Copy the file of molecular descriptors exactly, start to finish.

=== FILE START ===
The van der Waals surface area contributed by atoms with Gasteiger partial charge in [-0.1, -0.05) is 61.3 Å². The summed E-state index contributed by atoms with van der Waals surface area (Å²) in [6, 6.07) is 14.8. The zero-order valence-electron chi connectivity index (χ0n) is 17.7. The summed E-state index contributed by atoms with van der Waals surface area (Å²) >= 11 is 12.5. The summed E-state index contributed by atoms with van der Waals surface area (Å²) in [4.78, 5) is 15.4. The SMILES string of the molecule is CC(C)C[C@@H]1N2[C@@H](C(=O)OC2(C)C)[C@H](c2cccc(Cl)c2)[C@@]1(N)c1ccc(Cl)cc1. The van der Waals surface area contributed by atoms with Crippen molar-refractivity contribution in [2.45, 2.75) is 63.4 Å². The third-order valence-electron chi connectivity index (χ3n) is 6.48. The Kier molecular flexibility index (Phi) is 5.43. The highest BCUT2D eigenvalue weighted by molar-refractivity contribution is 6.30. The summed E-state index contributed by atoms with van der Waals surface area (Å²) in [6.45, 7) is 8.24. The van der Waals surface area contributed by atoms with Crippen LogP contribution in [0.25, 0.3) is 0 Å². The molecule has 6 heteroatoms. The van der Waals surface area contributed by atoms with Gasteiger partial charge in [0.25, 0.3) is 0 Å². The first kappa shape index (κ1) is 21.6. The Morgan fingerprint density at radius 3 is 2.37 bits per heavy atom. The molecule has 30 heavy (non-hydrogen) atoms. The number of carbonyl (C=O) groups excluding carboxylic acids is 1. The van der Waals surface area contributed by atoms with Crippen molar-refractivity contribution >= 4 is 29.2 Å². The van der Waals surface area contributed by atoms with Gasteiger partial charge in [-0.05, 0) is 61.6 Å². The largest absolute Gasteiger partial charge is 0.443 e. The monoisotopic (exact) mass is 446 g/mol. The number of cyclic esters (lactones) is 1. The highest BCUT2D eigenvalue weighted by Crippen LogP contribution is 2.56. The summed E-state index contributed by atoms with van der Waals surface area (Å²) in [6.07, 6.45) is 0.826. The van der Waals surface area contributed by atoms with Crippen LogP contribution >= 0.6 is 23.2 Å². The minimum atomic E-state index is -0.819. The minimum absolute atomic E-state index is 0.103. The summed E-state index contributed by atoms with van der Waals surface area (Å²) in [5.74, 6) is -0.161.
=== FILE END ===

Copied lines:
The van der Waals surface area contributed by atoms with Gasteiger partial charge in [-0.1, -0.05) is 61.3 Å². The summed E-state index contributed by atoms with van der Waals surface area (Å²) in [6, 6.07) is 14.8. The zero-order valence-electron chi connectivity index (χ0n) is 17.7. The summed E-state index contributed by atoms with van der Waals surface area (Å²) >= 11 is 12.5. The summed E-state index contributed by atoms with van der Waals surface area (Å²) in [4.78, 5) is 15.4. The SMILES string of the molecule is CC(C)C[C@@H]1N2[C@@H](C(=O)OC2(C)C)[C@H](c2cccc(Cl)c2)[C@@]1(N)c1ccc(Cl)cc1. The van der Waals surface area contributed by atoms with Crippen molar-refractivity contribution in [2.45, 2.75) is 63.4 Å². The third-order valence-electron chi connectivity index (χ3n) is 6.48. The Kier molecular flexibility index (Phi) is 5.43. The highest BCUT2D eigenvalue weighted by molar-refractivity contribution is 6.30. The summed E-state index contributed by atoms with van der Waals surface area (Å²) in [6.45, 7) is 8.24. The van der Waals surface area contributed by atoms with Crippen LogP contribution in [0.25, 0.3) is 0 Å². The molecule has 6 heteroatoms. The van der Waals surface area contributed by atoms with Gasteiger partial charge in [0.25, 0.3) is 0 Å². The first kappa shape index (κ1) is 21.6. The Morgan fingerprint density at radius 3 is 2.37 bits per heavy atom. The molecule has 30 heavy (non-hydrogen) atoms. The number of carbonyl (C=O) groups excluding carboxylic acids is 1. The van der Waals surface area contributed by atoms with Crippen molar-refractivity contribution >= 4 is 29.2 Å². The van der Waals surface area contributed by atoms with Gasteiger partial charge in [-0.05, 0) is 61.6 Å². The largest absolute Gasteiger partial charge is 0.443 e. The monoisotopic (exact) mass is 446 g/mol. The number of cyclic esters (lactones) is 1. The highest BCUT2D eigenvalue weighted by Crippen LogP contribution is 2.56. The summed E-state index contributed by atoms with van der Waals surface area (Å²) in [6.07, 6.45) is 0.826. The van der Waals surface area contributed by atoms with Crippen LogP contribution >= 0.6 is 23.2 Å². The minimum atomic E-state index is -0.819. The minimum absolute atomic E-state index is 0.103. The summed E-state index contributed by atoms with van der Waals surface area (Å²) in [5.74, 6) is -0.161.